It’s not just…
First off, it’s meant mainly to be a developer community micro hack event every meeting. The actual presentation (if there even is one) does not start at a scheduled time. The first 15 or so minutes is really just for people to show up and talk a bit. Talk to some old friends, maybe make a new one.
The next 30 minutes is for unstructured mentoring, coding, learning, planning, or general socializing if you’re just burned out on code that day.
Then when it feels appropriate, the organizers will start to rally the troops if there is someone there to present. Once everyone has wrapped up their scrum, the presentation will start.
So, if you’re interested in meeting other developers from the area in a welcoming environment that is designed for collaboration and socializing geek style, please join us.
After a minor hiccup on the part of United Airlines, where our connecting flight from Denver to San Jose was delayed 1.5 hours, we arrived at PyCon 2013 and had a great first night.
Kevin Dwyer, and Bruce Strugatch, and I first set up the Digital Reasoning booth and then we met up with Scot Clausing from Emma (formerly of Digital Reasoning) for some drinks.
Then we went to the opening reception and imbibed more spirits and had some “light refreshments”. I represented DRSI at the booth for a bit and also walked the floor and talked with dozens of amazing people working on some really cool shit.
After that the Emma folks and the DRSI folks went out for some Mexican food where Scot Clausing had his first ever fish tacos.
Great first day, and soon will start the first day of sessions.
Us geeks love using our tech gadgets to communicate with each other. Perhaps it all started with smoke signals, and there were geek cavemen who figured out a Smoke Magnification And Retransmission Technique that allowed tribal smoke makers get more information, faster, to the tribe that lives across the river to tell them that Something Big was Coming To Kill Them and watch them scramble in panic. Then they would laugh because I guess even back then they had geek trolls.
Anyway, at almost any presentation or lecture you may have the misfortune to attend, we all put our Twitter handle on our vanity slide. I do it, I admit it. It’s a great way for people who share my interests to interact with me. Recently, I changed my Twitter handle to make it “more relevant” and “aligned with my goals” and all that crap.
Well today, I decided that was a bad idea. Ok, maybe not bad, but certainly boring. I chose @nashvillecoder as my new Twitter handle. Perfectly reasonable, descriptive and easy to remember. Alas, it’s interminably BORING!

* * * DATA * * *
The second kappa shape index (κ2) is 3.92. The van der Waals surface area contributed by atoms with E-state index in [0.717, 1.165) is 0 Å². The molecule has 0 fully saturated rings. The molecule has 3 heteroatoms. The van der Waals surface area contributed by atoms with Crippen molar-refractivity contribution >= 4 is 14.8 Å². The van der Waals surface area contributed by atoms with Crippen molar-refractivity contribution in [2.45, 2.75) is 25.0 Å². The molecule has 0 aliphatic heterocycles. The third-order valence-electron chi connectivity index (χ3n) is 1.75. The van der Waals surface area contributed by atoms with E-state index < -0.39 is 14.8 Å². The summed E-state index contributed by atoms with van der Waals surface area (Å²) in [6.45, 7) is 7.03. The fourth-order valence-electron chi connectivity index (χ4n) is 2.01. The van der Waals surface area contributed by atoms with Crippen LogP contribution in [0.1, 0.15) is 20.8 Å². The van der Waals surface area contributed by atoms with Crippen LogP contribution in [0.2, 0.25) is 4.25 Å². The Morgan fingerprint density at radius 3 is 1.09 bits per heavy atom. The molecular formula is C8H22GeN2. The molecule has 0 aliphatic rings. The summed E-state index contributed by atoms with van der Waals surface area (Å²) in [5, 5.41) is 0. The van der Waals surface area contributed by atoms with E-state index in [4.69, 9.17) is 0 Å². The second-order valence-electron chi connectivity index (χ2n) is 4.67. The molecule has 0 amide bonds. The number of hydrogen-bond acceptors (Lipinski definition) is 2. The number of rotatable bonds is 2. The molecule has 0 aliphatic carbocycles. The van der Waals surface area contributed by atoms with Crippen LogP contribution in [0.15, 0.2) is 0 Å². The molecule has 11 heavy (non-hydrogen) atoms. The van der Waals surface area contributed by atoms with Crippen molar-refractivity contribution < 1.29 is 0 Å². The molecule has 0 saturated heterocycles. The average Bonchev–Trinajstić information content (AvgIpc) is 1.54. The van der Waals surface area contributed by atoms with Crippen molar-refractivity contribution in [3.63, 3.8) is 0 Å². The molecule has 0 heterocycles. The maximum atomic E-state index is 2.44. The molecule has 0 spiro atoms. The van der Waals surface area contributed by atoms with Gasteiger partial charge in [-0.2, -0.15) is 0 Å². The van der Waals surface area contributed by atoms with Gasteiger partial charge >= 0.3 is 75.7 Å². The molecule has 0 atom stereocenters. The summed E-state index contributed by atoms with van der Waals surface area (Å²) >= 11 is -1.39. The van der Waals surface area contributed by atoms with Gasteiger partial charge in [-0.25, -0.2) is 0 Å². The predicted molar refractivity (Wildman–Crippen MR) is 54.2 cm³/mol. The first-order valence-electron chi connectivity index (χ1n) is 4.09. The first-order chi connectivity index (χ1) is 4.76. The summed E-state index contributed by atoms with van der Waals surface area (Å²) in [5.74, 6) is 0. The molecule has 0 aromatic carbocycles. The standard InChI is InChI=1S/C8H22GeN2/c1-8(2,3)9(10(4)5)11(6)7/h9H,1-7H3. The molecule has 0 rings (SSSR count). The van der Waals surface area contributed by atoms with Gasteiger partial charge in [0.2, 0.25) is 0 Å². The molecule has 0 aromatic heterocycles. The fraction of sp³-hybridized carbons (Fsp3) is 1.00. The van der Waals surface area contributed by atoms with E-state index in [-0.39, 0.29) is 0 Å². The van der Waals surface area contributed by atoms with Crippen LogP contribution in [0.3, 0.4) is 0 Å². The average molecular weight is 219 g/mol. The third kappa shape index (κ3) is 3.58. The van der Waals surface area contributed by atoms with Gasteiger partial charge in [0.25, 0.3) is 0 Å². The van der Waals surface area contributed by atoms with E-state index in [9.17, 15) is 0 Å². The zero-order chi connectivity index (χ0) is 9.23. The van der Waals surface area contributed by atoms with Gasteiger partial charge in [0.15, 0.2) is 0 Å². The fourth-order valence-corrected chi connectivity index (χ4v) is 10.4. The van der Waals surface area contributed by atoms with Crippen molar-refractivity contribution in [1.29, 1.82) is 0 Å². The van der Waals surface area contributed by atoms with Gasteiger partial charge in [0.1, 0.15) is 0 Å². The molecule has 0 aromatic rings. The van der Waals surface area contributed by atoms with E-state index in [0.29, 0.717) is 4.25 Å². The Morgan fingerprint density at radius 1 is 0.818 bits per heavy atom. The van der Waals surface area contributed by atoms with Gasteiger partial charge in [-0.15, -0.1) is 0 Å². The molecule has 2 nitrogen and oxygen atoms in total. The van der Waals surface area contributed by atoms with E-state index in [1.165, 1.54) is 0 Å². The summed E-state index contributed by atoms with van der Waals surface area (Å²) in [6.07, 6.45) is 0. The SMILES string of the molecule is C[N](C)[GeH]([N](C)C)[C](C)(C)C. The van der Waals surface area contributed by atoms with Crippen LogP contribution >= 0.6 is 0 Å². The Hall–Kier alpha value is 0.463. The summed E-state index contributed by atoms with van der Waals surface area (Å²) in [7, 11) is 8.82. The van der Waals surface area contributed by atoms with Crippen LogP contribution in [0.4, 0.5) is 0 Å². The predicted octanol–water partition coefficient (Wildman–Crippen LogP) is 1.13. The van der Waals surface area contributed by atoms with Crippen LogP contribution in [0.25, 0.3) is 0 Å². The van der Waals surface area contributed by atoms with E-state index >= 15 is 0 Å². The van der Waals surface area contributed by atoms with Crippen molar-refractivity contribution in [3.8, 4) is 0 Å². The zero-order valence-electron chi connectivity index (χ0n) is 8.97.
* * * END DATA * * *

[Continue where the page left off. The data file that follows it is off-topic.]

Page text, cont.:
Today I challenged myself to come up with a handle that captured my personality. Something that was creative, while being technical. A little off the wall, and unexpected, and something I hadn’t seen before. I tend to buck trends for the sake of bucking them, and challenge the status quo!!!!
Then I discovered that every word or term that I came up with was already taken…
That was deflating.
But then! I had an epiphany!
I’m not a linguist, so I’m sure there’s some technical term for using glyphs in place of words/letters, but my thought was to make a visual Twitter handle. Here’s an example.
So I played around with arrangements of special characters that every computer programmer would know and I settled on a handle of @dashdashgreater and now every time I display my handle on a site, business card, or presentation it would look like this.
I like it because it has this feeling of forward movement and restlessness, and that reflects my personality. Never happy with what is, and always striving to make things better, faster, easier, more useful, and more beautiful.
It’s kinda cool, but not in a weird way like when Prince official renamed himself into that weird symbol.
Why he’s… this thing… symbol… icon… of course.
A couple weeks ago, I made a post about how developing content for a technology lecture I was giving ended up being a little harder than I thought it would be. Well, I finally spent some time at the Nashville Software School in downtown Nashville to a room full of eager, talented students who are learning the ropes of being software developers.
I have to say that it was a lot of fun.